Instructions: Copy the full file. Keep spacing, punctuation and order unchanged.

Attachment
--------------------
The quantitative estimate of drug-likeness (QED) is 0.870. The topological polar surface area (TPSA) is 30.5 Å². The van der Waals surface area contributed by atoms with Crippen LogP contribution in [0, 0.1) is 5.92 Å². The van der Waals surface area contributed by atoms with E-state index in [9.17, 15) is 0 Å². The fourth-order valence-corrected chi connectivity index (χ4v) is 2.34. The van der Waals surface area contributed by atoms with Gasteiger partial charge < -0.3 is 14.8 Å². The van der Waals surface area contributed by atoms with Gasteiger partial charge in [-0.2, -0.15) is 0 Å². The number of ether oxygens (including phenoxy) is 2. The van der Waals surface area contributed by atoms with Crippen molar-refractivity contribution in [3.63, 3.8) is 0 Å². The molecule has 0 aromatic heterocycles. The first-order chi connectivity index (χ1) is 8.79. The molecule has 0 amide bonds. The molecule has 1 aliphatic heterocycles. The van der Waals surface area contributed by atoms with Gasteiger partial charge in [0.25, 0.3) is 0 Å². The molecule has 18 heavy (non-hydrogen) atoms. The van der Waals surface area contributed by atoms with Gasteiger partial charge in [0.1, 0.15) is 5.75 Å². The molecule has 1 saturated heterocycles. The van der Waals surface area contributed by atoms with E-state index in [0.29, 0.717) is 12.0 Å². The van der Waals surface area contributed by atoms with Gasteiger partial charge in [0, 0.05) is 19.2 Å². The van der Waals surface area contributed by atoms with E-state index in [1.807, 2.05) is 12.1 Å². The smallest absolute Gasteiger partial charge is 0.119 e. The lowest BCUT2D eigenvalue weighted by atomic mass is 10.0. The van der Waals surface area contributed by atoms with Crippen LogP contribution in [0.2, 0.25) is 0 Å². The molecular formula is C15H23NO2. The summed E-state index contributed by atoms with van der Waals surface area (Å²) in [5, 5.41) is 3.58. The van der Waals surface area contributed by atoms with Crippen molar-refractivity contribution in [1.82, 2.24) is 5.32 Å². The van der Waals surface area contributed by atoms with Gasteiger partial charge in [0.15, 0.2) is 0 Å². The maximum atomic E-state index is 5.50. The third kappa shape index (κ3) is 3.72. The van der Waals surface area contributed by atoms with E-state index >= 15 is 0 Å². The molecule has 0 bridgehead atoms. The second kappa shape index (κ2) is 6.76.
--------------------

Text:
The quantitative estimate of drug-likeness (QED) is 0.870. The topological polar surface area (TPSA) is 30.5 Å². The van der Waals surface area contributed by atoms with Crippen LogP contribution in [0, 0.1) is 5.92 Å². The van der Waals surface area contributed by atoms with E-state index in [9.17, 15) is 0 Å². The fourth-order valence-corrected chi connectivity index (χ4v) is 2.34. The van der Waals surface area contributed by atoms with Gasteiger partial charge < -0.3 is 14.8 Å². The van der Waals surface area contributed by atoms with Gasteiger partial charge in [-0.2, -0.15) is 0 Å². The number of ether oxygens (including phenoxy) is 2. The van der Waals surface area contributed by atoms with Crippen molar-refractivity contribution in [3.63, 3.8) is 0 Å². The molecule has 0 aromatic heterocycles. The first-order chi connectivity index (χ1) is 8.79. The molecule has 0 amide bonds. The molecule has 1 aliphatic heterocycles. The van der Waals surface area contributed by atoms with Gasteiger partial charge in [0.25, 0.3) is 0 Å². The molecule has 18 heavy (non-hydrogen) atoms. The van der Waals surface area contributed by atoms with Gasteiger partial charge in [0.1, 0.15) is 5.75 Å². The molecule has 1 saturated heterocycles. The van der Waals surface area contributed by atoms with E-state index in [0.29, 0.717) is 12.0 Å². The van der Waals surface area contributed by atoms with Gasteiger partial charge in [0, 0.05) is 19.2 Å². The van der Waals surface area contributed by atoms with E-state index in [1.807, 2.05) is 12.1 Å². The smallest absolute Gasteiger partial charge is 0.119 e. The lowest BCUT2D eigenvalue weighted by atomic mass is 10.0. The van der Waals surface area contributed by atoms with Crippen LogP contribution in [0.2, 0.25) is 0 Å². The molecular formula is C15H23NO2. The summed E-state index contributed by atoms with van der Waals surface area (Å²) in [5, 5.41) is 3.58. The van der Waals surface area contributed by atoms with Crippen molar-refractivity contribution in [1.82, 2.24) is 5.32 Å². The van der Waals surface area contributed by atoms with Gasteiger partial charge in [0.15, 0.2) is 0 Å². The maximum atomic E-state index is 5.50. The third kappa shape index (κ3) is 3.72. The van der Waals surface area contributed by atoms with E-state index >= 15 is 0 Å². The molecule has 0 bridgehead atoms. The second kappa shape index (κ2) is 6.76.